In the present study, failure to graft right coronary artery was other main predictor of postoperative AF. This finding was supported by the study of Mendes et al,13 who found that presence of the severe right coronary artery stenosis was associated with higher risk of postoperative AF (OR: 3.69, 95% CI: 1.61 to 8.48). We failed to demonstrate the effect of cardiopulmonary bypass on the occurrence of post-cardiac surgery AF. The same result was obtained by Hakala et al.19 These investigators evaluated the incidence of postoperative AF in 114 patients undergoing on-pump and off-pump CABGs. Despite the similar baseline characteristics, there was no difference in the incidence of postoperative AF in patients undergoing on-pump CABG compared to those with off-pump CABG (36.0% vs. 36.8%, P>0.05). In another study reported by Ascione et al,20 CPB inclusive of cardioplegic arrest was the main independent predictor of postoperative AF in patients undergoing CABG. These differences in the results of aforementioned studies might be related to the fact that there are important differences in study population, methodology of study, and method of monitoring for the postoperative AF.
Similar to prior reports, we found a significant relation between postoperative AF and postoperative adrenergic use. Salaria et al.21 investigated the influence of postoperative adrenergic use in 199 patients after cardiac surgery. These investigators showed that adrenergic use was an independent predictor of postoperative AF (OR: 3.35, 95% CI: 1.38-8.12, P=0.016). Drugs with predominantly beta 1-adrenergic receptor affinity were associated with a higher incidence of postoperative AF (dopamine 44%, dobutamine 41%, vs. phenylephrine 20%, P= 0.001).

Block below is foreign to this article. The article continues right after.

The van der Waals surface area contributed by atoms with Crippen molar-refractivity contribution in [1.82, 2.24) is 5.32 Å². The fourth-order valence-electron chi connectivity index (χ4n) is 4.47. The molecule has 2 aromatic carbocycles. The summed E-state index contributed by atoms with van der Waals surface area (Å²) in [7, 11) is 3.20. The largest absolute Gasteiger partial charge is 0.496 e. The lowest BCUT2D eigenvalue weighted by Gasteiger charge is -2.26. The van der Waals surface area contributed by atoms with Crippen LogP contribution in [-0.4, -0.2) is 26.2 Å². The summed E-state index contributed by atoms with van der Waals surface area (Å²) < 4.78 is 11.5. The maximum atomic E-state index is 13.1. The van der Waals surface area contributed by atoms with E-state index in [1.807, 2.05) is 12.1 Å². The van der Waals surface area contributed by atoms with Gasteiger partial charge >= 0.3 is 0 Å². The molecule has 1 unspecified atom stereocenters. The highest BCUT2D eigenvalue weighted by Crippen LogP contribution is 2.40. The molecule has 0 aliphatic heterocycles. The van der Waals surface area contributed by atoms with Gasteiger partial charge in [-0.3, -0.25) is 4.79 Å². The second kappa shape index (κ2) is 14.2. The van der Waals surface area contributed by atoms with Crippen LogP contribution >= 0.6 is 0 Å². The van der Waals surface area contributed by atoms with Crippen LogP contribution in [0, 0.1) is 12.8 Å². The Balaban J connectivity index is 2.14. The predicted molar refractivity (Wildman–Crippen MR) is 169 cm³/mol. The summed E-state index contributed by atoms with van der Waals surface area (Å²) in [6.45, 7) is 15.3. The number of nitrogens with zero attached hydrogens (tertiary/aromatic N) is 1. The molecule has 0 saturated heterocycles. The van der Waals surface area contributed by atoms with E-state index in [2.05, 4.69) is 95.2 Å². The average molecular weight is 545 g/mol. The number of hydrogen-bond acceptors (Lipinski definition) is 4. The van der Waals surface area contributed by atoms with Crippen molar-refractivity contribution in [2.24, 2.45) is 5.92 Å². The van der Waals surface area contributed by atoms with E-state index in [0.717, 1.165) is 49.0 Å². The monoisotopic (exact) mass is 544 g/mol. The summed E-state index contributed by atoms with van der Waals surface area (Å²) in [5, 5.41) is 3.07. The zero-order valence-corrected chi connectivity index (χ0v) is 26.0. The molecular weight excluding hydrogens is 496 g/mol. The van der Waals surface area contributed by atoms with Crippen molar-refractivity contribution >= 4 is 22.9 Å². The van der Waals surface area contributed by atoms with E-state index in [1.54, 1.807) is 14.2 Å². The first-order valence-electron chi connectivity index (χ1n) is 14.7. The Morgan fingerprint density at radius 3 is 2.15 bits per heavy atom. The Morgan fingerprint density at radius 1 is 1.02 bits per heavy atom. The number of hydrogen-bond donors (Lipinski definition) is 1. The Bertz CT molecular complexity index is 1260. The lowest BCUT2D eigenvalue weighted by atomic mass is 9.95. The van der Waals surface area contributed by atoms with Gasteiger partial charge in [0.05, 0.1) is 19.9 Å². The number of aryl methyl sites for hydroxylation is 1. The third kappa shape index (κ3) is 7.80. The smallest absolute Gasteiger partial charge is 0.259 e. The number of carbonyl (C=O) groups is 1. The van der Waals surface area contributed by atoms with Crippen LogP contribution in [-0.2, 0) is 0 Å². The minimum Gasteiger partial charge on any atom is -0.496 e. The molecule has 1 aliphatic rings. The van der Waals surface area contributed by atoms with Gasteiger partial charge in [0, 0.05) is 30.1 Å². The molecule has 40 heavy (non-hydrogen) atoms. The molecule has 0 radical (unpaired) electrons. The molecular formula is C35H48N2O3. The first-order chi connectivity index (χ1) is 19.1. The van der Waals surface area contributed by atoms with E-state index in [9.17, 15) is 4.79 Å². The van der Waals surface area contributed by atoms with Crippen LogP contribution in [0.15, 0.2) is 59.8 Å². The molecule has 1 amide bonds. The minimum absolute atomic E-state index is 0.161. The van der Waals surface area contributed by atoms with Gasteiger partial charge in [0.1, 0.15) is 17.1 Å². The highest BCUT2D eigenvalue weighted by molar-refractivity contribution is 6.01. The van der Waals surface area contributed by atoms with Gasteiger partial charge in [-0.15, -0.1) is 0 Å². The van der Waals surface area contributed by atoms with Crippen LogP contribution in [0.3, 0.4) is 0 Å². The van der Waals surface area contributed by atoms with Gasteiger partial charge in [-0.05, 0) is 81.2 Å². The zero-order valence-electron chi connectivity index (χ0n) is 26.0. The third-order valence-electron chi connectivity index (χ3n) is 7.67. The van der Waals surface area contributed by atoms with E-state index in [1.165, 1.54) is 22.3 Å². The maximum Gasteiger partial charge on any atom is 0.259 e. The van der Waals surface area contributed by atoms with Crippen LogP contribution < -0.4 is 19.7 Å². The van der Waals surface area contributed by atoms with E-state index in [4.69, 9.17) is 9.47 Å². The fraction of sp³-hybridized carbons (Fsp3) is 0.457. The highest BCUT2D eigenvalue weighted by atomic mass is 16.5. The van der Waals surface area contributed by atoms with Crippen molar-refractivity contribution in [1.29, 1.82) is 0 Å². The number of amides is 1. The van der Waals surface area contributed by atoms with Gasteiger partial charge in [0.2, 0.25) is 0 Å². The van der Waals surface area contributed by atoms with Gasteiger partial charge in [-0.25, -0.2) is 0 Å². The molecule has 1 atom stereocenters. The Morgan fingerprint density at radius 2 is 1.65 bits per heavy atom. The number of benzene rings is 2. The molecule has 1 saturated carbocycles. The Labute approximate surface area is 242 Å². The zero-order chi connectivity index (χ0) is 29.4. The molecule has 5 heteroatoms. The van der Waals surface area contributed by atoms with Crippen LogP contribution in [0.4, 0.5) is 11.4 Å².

The results of the present study demonstrated that P-wave morphology, age, LA dimension, failure to graft right coronary artery, and postoperative adrenergic use were independent predictors of AF after cardiac surgery. Therefore, clinical data, ECG and echocardiography may be useful in preoperative risk stratification of the surgical patients for the occurrence of post-CABG AF. High risk patients detected by these criteria may be proper candidates for the preoperative administration of prophylactic amiodarone or sotalol in addition to standard beta-blockers.